Catriona Bisset has broken the Australian record for 800 metres.

On Sunday, 21 July, at the Muller Games Diamond League in London’s Olympic stadium (and West Ham United’s home ground), Bisset finished second to Lynsey Sharp in one minute 58.78 seconds, slicing 0.22 off Charlene Rendina’s long-standing national record.


Had this result been given in similar manner as Norris McWhirter’s famous proclamation of the first sub-4 minute mile, Australian supporters would have burst into loud cheering immediately on hearing the word ‘fifty-eight’. Australian women have been chasing Rendina’s 1:59.0 since the day it was set, 28 February, 1976.

McWhirter famously rehearsed the historic announcement of Roger Bannister’s feat while soaking in his bath the night before the race. Or, so the story goes.

Similarly, it seemed inevitable Bisset would break Rendina’s record. After rapid improvement under the guidance of coach, Peter Fortune, last year, she had progressed further this year to win the national championship in a Doha 2019 qualifier, break two minutes at the following weekend’s Australian University championships and, most recently, win the gold medal at the World University Games in Naples.

Earlier last week, Bisset won an 800 at a low-key Swedish meeting in 2:00.44. It seemed Bisset needed only the right race and the right pace to break the record. She got into the London field (not without a little negotiation) and everything seemed set to go. I awaited Sunday’s race feeling it was inevitable the record was hers.

Thankfully, it was. Bisset ran a near-flawless race. Tactics were largely irrelevant thanks to an excellent job of pace-making by Aneta Lemiesz. Asked to take the field through in 57 seconds, the Polish athlete ran an even-paced 56.91 seconds. Bissett, who had taken up a forward position as the field broke from their lanes, would have been around 57.5.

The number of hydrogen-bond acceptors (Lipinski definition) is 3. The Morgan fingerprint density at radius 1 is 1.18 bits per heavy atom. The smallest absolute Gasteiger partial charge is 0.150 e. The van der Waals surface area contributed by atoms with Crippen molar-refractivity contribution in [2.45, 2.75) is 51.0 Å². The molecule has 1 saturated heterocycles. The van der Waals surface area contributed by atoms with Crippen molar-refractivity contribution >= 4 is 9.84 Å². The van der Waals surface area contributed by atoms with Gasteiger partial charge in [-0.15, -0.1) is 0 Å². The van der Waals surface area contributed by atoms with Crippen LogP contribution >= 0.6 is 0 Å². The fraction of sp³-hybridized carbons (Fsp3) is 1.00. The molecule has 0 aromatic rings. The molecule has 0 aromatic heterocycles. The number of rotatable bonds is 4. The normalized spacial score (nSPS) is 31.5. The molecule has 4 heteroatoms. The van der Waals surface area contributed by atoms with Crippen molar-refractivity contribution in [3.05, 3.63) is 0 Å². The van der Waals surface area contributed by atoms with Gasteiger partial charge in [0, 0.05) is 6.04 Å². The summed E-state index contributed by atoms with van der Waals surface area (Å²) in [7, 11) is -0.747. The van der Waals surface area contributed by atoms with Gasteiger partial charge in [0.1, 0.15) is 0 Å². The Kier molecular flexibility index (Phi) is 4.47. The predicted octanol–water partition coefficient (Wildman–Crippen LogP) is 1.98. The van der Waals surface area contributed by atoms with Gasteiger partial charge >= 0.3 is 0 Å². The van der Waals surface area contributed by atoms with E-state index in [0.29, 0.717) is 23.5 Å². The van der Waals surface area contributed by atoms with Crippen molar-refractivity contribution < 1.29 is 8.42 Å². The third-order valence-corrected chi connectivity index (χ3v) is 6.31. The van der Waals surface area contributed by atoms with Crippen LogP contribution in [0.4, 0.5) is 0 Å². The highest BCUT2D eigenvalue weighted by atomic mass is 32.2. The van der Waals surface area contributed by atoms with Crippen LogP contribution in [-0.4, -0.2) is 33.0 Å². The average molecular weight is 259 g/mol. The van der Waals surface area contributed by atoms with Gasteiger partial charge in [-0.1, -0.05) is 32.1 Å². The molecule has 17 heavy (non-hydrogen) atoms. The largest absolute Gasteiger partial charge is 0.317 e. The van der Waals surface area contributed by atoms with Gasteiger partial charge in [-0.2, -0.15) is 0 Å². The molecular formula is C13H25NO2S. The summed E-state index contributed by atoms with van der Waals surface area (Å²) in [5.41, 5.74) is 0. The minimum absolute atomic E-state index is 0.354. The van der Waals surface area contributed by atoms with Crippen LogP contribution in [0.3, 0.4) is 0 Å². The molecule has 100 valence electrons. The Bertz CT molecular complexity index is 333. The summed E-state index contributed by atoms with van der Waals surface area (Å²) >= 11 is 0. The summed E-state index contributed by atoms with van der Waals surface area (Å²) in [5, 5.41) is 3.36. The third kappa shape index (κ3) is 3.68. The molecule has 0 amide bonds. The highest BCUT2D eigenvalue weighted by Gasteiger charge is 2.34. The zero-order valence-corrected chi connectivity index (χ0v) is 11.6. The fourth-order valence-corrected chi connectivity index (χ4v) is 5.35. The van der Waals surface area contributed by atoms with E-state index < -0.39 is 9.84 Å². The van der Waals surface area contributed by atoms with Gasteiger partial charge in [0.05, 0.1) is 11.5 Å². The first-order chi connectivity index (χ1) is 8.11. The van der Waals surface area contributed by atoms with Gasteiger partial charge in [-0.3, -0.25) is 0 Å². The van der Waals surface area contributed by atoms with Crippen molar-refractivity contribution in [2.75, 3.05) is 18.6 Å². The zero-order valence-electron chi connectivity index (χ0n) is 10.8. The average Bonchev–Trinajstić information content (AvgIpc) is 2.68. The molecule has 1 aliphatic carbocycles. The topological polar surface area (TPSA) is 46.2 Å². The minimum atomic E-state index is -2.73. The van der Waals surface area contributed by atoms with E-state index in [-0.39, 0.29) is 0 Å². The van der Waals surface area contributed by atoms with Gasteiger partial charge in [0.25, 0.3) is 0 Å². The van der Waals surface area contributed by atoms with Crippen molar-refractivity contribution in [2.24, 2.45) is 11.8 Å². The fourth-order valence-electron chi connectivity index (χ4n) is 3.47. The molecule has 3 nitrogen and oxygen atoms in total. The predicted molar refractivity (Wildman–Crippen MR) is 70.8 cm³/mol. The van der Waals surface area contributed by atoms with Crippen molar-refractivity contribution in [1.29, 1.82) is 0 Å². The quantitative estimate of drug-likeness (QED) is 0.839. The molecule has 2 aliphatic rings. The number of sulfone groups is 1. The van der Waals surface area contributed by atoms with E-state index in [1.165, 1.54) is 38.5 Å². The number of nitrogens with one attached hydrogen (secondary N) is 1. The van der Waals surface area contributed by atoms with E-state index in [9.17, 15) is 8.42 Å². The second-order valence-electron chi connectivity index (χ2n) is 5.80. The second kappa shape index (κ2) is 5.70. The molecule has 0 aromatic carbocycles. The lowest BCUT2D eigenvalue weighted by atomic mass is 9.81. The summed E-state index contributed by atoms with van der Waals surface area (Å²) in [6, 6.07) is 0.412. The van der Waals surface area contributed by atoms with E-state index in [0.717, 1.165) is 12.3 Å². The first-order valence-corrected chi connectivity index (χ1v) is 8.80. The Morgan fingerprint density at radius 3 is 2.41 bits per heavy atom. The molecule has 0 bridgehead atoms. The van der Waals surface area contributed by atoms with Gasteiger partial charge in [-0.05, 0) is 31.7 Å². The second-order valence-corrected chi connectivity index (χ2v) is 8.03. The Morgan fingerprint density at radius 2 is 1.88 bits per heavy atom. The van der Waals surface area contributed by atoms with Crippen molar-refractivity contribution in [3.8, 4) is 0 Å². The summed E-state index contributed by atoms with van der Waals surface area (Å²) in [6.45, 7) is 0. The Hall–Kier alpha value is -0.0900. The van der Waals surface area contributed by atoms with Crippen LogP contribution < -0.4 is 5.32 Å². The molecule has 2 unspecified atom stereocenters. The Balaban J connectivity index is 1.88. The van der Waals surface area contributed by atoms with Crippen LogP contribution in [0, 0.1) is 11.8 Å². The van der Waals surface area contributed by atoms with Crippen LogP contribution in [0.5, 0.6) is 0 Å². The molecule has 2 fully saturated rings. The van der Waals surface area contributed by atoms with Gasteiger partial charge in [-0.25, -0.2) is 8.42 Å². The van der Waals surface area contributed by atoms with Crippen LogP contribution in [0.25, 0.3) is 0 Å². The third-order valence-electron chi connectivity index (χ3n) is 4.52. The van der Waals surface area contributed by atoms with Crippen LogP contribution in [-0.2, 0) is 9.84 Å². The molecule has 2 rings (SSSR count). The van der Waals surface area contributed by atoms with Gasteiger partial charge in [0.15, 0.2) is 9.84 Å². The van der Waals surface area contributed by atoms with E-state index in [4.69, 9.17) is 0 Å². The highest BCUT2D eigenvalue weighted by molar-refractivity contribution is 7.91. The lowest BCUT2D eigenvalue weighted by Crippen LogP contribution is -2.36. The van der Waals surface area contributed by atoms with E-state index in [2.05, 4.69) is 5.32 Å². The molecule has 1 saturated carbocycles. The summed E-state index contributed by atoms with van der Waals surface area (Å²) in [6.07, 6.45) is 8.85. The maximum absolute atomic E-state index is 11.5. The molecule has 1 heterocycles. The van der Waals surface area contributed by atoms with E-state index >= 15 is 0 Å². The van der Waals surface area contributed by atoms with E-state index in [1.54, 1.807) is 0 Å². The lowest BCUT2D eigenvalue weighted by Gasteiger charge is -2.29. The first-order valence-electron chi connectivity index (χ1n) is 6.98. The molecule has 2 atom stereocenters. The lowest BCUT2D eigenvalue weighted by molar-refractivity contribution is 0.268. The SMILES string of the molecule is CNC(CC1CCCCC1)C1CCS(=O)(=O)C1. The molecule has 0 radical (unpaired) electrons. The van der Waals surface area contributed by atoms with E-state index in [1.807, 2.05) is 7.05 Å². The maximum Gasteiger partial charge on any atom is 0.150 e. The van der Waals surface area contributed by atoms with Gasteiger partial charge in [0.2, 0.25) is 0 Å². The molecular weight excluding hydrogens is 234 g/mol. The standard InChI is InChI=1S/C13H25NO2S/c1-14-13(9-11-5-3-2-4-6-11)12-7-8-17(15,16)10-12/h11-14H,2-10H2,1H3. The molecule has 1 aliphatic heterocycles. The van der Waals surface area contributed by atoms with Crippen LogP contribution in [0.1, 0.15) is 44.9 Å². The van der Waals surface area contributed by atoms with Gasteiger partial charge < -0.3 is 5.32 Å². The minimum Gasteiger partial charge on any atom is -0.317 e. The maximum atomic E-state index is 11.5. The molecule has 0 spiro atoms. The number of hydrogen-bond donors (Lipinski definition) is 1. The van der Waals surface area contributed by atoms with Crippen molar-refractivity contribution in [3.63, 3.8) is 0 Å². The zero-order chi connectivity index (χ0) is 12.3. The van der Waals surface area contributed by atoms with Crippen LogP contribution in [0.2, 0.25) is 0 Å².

In just about the only thing that went wrong for her all race, Bisset was pushed wide off the final turn when Sharp made her move. She was able to take the sideways swerve in her stride, though it possibly cost her a metre of the margin by which Sharp won in 1:58.61.

No matter, the record was Bisset’s. Behind her, Morgan Mitchell ran 2:00.06 for fifth, becoming the seventh-fastest Australian woman all-time, and Carley Thomas a 2:01.01pb for eighth.

Ultimately, the race-eve feeling of inevitability was borne out. But what seemed like inevitability was, in truth, the sense of déjà vu. We’ve been in this situation of believing the record was about to fall many times over the last 43 years in which it hasn’t. Taking account of the 46 years it took to see Ralph Doubell’s men’s record equalled (Alex Rowe) and 50 to see it broken (Joseph Deng), the majority of Australian fans of 800-meter running have lived lives of unfulfilled expectation.

It’s not all about the fans, of course: the situation has been even worse for the runners. On the men’s side, it seemed ‘inevitable’ that Peter Bourke, or Simon Doyle, or Brendan Hanigan, or Grant Cremer, or Kris McCarthy, or Jeff Riseley, or any of several others would break the record before Rowe and then Deng came along.